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The Bible Collection: A Resource Guide from the Rare Book and Special Collections Division

Video Resources

Donald Jackson with contributions from Chris Tomlin. Genesis Frontispiece: Creation. (Genesis 1:1-2:3). Saint John's Bible. Library of Congress Rare Book and Special Collections Division.

Dedicated to public service, the Library of Congress records many of its public lectures to increase the accessibility of the programming. The following selection of lectures pertaining to the Bible is just a small sample of the event videos available through the library of congress catalog. Upcoming events can found on the Library's website. More video content from the Rare Book & Special Collections Division, specifically, can also be found on the Library's website.

The Rare Book and Special Collections Division

One of the treasures of the Rare Book and Special Collections Division is a fine art edition, known as the "Apostle's Edition," of the Saint John's Bible. Only 12 copies of the Apostles Edition were created, one of which is kept at the Vatican Library after being given to Pope Francis upon his address to Congress in 2015.

The Saint John’s Bible contains 1,130 pages and 160 illuminations. It measures two feet tall, and, when open, three feet wide. According to Saint John’s Abbey and University in Collegeville, Minnesota, who commissioned the Bible, it is the first handwritten and illuminated Bible commissioned by a monastery since the invention of the printing press.

Sometimes called "The American Book of Kells," the illuminations in the Saint John's Bible intentionally include modern concepts such as space exploration into the imagery while still harkening back to traditional themes. Scholars and theologians collaborated on the illuminations and worked with a team of artists and illuminators, who worked under the direction of the famous calligrapher Jackson, formerly the senior scribe to Her Majesty Queen Elizabeth's Crown Office at the House of Lords in London. Jackson and his illuminators worked out of a studio in Wales in the United Kingdom, and worked closely with the group of scholars in Collegeville, Minnesota.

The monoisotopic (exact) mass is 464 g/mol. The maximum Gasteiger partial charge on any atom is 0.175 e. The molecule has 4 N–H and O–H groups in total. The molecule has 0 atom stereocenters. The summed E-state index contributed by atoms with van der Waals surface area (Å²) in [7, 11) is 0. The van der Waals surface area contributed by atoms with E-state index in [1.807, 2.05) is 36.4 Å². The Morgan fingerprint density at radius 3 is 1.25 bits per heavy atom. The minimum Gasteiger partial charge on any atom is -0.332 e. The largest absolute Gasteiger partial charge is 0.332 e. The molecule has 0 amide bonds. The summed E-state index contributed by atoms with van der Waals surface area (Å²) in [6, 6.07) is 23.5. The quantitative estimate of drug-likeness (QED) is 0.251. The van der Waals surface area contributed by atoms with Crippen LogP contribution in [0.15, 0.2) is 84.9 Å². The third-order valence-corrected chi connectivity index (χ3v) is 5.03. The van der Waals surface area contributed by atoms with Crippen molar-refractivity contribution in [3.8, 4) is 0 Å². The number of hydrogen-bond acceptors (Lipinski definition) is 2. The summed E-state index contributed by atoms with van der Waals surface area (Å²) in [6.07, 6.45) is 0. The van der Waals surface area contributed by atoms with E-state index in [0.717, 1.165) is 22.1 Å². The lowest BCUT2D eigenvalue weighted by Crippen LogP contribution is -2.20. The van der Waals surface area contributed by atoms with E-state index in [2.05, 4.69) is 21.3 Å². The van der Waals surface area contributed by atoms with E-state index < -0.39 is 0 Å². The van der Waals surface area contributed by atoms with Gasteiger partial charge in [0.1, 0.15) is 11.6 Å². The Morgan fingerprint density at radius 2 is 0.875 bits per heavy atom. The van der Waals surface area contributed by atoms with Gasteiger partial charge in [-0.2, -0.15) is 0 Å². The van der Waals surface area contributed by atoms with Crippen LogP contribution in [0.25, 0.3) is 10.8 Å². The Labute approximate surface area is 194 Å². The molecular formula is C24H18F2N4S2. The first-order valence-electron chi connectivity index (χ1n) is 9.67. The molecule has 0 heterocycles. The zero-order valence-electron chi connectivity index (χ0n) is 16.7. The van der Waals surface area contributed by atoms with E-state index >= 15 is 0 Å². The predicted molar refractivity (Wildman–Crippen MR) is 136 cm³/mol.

Exhibition Talk on the Saint John's Bible

Tim Ternes, Director of The Saint John's Bible at the Hill Museum & Manuscript Library, discussed the processes, tools, methods and materials behind the making of the Saint John's Bible.

[Librarian's Room. Detail of stucco reliefs around dome. Library of Congress Thomas Jefferson Building, Washington, D.C.] Library of Congress Prints and Photographs Division.

The Kluge Center

The John W. Kluge Center at the Library of Congress was created to help bridge the gap between scholarship and the policymaking community. The Kluge Center invites into residence top thinkers from around the world to distill wisdom from the rich resources of the Library and to foster mutually enriching relationships with lawmakers and other policy leaders. Scholars present on a wide rage of topics, but the following may be of particular interest to researchers interested in the Bible Collection in the Rare Book and Special Collections Division.

Dilemmas at the Center, Insights from the Margins

In his talk, "Dilemmas at the Center, Insights from the Margins," Mark Noll, holder of the Cary and Ann Maguire Chair in Ethics and American History at the Library's John W. Kluge Center, explained how using the Bible in a political context can present some interesting questions and dilemmas, such as: Does greater use of the Bible encourage religious integrity, or does it make the Bible seem more exclusionary in a religiously pluralistic nation? He also examined some American groups who were very much committed to the Bible and how they used the Bible despite the fact that they did not appear to capture the attention of the mainstream at the time. Finally, Noll attempted to draw some conclusions about the use of the Bible in contemporary and future public life in the United States.